Most log home buyers finance their purchase. The tax write-off alone makes getting a mortgage enticing even for those rare few who can pay cash. But how do you determine how much house you can afford, and how much of that will come from the bank?
When you’re ready to buy your log home, calculate your target budget by adding your assets and how much you can borrow. It’s that simple. However, even though interest rates are still hovering at historical lows, the days of “no money down/no equity required” and so-called “exotic loans” are long gone. Like everyone else, banks need to protect their investments and doing so means reducing risk with sizeable down payments and proof of real collateral.
“Money is still readily available for qualified buyers,” according to log home mortgage specialist Tom Coronato with Citizens Bank. “A lot of these loans are going to be more lender specific or portfolio based, meaning that the banks that grant them and service them are one and the same.”
In other words, the bank is carrying the full risk. Lending expert Greg Ebersole with BB&T agrees. “The idea that qualified borrowers have been rejected is a lot of media hype,” he says. “I’ve never seen a qualified customer not be able to obtain a mortgage. The real difference now is that we need a lot more documentation than what was required in the past.”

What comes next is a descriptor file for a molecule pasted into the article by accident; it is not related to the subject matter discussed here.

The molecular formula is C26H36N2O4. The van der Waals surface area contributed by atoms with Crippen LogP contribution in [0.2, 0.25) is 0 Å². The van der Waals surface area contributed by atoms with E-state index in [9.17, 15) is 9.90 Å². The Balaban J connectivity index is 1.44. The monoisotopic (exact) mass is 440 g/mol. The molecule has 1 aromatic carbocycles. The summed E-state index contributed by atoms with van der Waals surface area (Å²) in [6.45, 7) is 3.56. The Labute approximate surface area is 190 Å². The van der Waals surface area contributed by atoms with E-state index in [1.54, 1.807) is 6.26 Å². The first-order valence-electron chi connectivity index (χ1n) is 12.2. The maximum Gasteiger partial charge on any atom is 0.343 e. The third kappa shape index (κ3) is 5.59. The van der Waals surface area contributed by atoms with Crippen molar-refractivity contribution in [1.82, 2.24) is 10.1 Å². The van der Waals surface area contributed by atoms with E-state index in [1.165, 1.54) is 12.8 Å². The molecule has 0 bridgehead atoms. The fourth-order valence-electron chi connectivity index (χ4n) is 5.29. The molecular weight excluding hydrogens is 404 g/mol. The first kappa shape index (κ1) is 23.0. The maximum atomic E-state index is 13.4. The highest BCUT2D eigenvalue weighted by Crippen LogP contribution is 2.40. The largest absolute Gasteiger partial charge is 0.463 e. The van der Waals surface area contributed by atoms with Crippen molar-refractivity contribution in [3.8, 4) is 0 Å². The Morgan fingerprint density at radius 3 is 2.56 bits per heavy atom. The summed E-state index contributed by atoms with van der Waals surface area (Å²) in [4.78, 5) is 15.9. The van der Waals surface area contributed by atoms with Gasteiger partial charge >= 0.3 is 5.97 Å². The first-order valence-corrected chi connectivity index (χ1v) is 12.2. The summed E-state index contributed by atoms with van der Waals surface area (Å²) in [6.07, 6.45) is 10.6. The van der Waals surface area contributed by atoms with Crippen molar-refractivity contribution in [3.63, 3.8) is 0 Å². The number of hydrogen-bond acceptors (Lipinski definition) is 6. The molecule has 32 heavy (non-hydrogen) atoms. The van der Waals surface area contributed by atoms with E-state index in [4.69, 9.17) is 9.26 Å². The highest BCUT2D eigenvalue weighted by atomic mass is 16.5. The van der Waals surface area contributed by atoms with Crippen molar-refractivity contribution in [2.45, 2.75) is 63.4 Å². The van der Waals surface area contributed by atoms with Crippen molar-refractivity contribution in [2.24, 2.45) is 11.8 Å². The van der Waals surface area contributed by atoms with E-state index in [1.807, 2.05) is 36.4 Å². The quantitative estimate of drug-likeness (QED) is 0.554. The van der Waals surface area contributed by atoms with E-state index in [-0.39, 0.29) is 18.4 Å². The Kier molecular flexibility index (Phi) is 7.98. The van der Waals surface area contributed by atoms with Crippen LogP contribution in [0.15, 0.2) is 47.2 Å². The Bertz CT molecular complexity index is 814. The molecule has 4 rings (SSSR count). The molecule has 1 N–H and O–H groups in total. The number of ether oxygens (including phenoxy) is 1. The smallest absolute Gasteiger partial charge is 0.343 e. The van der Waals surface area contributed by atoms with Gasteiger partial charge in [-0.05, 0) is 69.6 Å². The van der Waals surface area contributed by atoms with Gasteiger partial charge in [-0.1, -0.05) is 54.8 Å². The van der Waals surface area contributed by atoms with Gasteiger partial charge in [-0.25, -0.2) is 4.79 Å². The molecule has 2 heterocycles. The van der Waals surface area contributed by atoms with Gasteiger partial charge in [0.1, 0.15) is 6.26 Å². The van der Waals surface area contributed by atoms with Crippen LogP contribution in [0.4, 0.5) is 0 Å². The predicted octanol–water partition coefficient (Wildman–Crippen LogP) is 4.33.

“Log home loan applicants are a little different, because we typically have a well-educated, sophisticated buyer; but often we find they still have difficulty with the basics and don’t understand why we have to ask for so much information,” Tom explains. “They think they can leverage their relationship with a bank or get a light-document loan, but TRID changed all the rules.”
Once you have what it takes to qualify, financing proceeds. If you are purchasing a pre-existing log home, the process mirrors every other kind of home loan. But if you are like most log home buyers, the biggest difference from a conventional loan and yours is the fact you’ll need two. One is the standard mortgage, ranging from 15 to 30 years. The other is a short-term construction loan.